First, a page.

Some Things to Consider There are a few things that we wished someone would have told us as we waded through the paperwork that is necessary when someone dies. This list is not an all inclusive road map, is not intended to be used as legal advice nor should it be considered a substitute for a meeting with a duly-licensed estate attorney, but it will provide you with some tips that may make things easier in the weeks and months ahead.
- Allow people to help you. They want to, and you will need them. Ask them if necessary.
- Write things down. Your memory might be unreliable for some time.
- Delegate. Many of the next items on this list can be done for you by someone else.
- If you have a life insurance policy, contact your agent or company immediately. This will insure that you have funding for the funeral expenses, the funeral home often will coordinate with the life insurance company. Check with your employer regarding whether you have a bereavement leave benefit available.
- Check with your spouse’s employer to verify whether there is a company sponsored life insurance policy in place for your spouse, obtain the current information regarding any applicable 401K accounts, and check the status of your health insurance if your family was covered by your spouse’s employer. There may be a grace period when you will still have coverage, but you will want to find out the exact date that any changes in coverage will apply. If you have joint investment accounts or investment accounts held in your spouse’s name these will need to be addressed.
- Get at least 5-10 certified copies of the death certificate. There are many agencies that will require an original document when they are notified of your recent loss. You will also need to carry a death certificate (and your child’s birth certificate) with you if you are traveling internationally with a minor child. Be aware that you are charged a fee for each copy of the certificate that you order.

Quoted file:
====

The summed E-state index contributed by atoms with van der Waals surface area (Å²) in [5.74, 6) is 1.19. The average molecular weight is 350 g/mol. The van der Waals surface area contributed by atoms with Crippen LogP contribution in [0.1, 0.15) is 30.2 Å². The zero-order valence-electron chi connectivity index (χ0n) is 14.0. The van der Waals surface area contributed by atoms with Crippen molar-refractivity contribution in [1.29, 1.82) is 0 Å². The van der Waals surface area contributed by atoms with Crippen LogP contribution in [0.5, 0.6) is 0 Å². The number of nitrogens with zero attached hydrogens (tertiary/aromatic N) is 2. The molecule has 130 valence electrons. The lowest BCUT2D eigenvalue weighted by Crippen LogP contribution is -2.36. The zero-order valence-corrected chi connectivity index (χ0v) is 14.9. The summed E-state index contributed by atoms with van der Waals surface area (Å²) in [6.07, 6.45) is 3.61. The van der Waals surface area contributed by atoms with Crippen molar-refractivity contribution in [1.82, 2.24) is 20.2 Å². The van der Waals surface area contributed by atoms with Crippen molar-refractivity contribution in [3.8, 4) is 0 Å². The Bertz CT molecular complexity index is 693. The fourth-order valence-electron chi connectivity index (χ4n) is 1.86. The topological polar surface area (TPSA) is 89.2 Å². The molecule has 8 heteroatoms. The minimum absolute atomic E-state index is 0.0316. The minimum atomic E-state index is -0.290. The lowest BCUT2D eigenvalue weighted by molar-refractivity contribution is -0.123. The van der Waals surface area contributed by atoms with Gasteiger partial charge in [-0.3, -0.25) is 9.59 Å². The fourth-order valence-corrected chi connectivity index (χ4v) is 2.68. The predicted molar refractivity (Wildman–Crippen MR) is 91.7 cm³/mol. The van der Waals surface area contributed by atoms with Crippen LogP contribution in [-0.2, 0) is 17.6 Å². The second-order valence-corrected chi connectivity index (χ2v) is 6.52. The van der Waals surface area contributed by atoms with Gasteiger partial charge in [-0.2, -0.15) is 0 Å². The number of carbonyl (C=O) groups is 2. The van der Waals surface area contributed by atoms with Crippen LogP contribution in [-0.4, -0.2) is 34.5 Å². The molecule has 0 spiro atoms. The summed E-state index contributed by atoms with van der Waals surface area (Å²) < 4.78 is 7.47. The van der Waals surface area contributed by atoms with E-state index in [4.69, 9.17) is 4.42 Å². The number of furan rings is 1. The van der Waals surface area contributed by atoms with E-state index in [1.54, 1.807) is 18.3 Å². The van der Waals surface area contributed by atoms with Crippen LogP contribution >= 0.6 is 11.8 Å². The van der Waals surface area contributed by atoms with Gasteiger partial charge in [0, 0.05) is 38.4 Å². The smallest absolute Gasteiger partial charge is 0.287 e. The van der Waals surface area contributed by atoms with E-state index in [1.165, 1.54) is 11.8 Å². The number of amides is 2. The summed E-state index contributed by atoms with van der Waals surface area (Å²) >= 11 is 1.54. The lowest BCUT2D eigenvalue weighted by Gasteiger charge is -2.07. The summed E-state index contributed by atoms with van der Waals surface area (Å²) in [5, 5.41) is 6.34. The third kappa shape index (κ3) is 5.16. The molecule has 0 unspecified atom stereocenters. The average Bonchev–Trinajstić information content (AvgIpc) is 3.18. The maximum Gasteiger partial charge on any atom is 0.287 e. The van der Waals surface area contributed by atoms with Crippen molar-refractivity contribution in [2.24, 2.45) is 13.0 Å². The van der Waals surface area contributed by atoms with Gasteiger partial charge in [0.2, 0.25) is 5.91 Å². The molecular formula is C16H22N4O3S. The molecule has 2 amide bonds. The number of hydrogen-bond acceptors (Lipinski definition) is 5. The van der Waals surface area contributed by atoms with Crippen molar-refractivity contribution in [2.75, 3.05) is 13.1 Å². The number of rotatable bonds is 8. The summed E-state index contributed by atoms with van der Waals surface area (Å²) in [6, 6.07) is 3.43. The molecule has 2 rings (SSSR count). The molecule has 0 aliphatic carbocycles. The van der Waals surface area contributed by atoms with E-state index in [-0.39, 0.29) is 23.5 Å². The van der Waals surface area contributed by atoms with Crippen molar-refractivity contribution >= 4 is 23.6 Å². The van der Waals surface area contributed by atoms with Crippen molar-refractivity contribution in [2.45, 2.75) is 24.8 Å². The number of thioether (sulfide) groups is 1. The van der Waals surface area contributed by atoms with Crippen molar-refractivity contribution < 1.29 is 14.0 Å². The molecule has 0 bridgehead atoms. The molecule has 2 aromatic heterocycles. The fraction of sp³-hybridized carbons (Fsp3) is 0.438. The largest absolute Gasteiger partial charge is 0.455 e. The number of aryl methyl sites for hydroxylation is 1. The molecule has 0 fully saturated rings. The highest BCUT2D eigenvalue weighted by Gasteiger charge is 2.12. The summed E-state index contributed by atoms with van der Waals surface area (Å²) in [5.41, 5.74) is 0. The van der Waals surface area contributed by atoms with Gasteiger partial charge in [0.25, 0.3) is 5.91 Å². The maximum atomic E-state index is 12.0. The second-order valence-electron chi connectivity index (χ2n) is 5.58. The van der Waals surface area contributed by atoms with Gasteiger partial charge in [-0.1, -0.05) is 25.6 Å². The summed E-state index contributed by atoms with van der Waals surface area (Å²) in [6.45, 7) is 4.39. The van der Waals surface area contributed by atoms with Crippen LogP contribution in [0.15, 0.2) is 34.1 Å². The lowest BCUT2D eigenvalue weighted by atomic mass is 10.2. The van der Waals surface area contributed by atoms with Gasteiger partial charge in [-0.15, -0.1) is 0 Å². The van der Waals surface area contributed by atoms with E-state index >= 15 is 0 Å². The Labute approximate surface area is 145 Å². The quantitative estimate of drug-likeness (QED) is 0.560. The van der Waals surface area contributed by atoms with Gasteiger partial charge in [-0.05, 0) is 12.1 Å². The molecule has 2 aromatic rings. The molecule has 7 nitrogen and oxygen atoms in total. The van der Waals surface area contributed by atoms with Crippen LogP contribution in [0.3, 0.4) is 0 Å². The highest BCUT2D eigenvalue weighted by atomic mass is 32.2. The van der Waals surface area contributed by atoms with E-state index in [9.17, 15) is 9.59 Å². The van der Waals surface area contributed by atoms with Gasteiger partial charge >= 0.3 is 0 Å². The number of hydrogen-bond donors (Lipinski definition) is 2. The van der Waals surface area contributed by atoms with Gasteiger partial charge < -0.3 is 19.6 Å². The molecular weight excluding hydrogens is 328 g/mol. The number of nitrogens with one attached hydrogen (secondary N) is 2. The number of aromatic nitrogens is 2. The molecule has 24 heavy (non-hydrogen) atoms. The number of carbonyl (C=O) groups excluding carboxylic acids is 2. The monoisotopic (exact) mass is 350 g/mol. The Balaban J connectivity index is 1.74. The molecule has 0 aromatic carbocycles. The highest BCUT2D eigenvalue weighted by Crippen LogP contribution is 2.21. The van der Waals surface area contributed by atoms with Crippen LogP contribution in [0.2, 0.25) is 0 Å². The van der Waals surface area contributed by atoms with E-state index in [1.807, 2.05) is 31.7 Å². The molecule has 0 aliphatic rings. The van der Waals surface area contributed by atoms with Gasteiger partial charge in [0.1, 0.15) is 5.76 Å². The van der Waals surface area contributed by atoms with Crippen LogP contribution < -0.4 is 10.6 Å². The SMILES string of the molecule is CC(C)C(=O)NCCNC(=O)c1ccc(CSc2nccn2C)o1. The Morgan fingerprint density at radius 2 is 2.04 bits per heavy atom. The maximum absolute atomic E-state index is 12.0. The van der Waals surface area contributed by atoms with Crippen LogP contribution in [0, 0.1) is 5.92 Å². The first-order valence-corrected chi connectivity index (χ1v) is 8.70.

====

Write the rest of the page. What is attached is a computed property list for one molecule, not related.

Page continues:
- In you live in the US, notify your local Social Security Office and have your spouse’s social security number on hand. *Warning: Many of us were horrified when we discovered that there was a one-time death benefit to surviving spouses of $255. Obviously this amount does not come close to reflecting the value of a life. If you live outside of the US, please check the Liz Logelin Foundation resource page or contact the LLF for assistance with finding the social services information that applies to the country in which you live.
- Have someone help you sort through office paperwork to look for personal accounts, outstanding appointments, upcoming trips that may need to be cancelled, or anything that must to be dealt with before a cancellation charge applies.
- If applicable, locate your spouse’s cell phone. Please note that you may want to preserve their voicemail message in another form, as it may be deleted accidentally if the phone malfunctions or the service contract is ended.
- Make a complete list of your spouse’s credit cards, debit cards, phone cards (checking their wallet is a good place to start), business expense accounts, and any other open account they may have. Each of these institutions needs to be notified of your spouse’s death, and many will require a copy of the death certificate to validate your request to close the account. Also ask each company whether there is any applicable insurance that pays off the account in the event of a cardholder’s death. Check auto loans, credit cards, and mortgages for this type of insurance.
- Keep an open file within easy reach for your health insurance in case there are expenses associated with your loved one that are yet to be paid. You will also need to call the insurance company to inform them of your spouse’s passing.
- Check your utility bills to be sure all of your utilities are in both of your names. Most companies require your name to be on the account before you are able to act as administrator of the service. One thing to be aware of: companies often have to shut the service down and then restart it in order to change the name on the account.
- Make banking changes, but you will need to do this after you have a death certificate in hand.
- Cancel any recurring membership fees or annual magazine subscriptions that apply only to your spouse, and adjust any that applied to both of you.
- Make changes to emergency contacts as necessary. The children’s school contact form is especially hard to change, but also vitally important.
These are just a few of the things we have learned through our combined experiences. One other thing we know is that talking to other widowed people helps.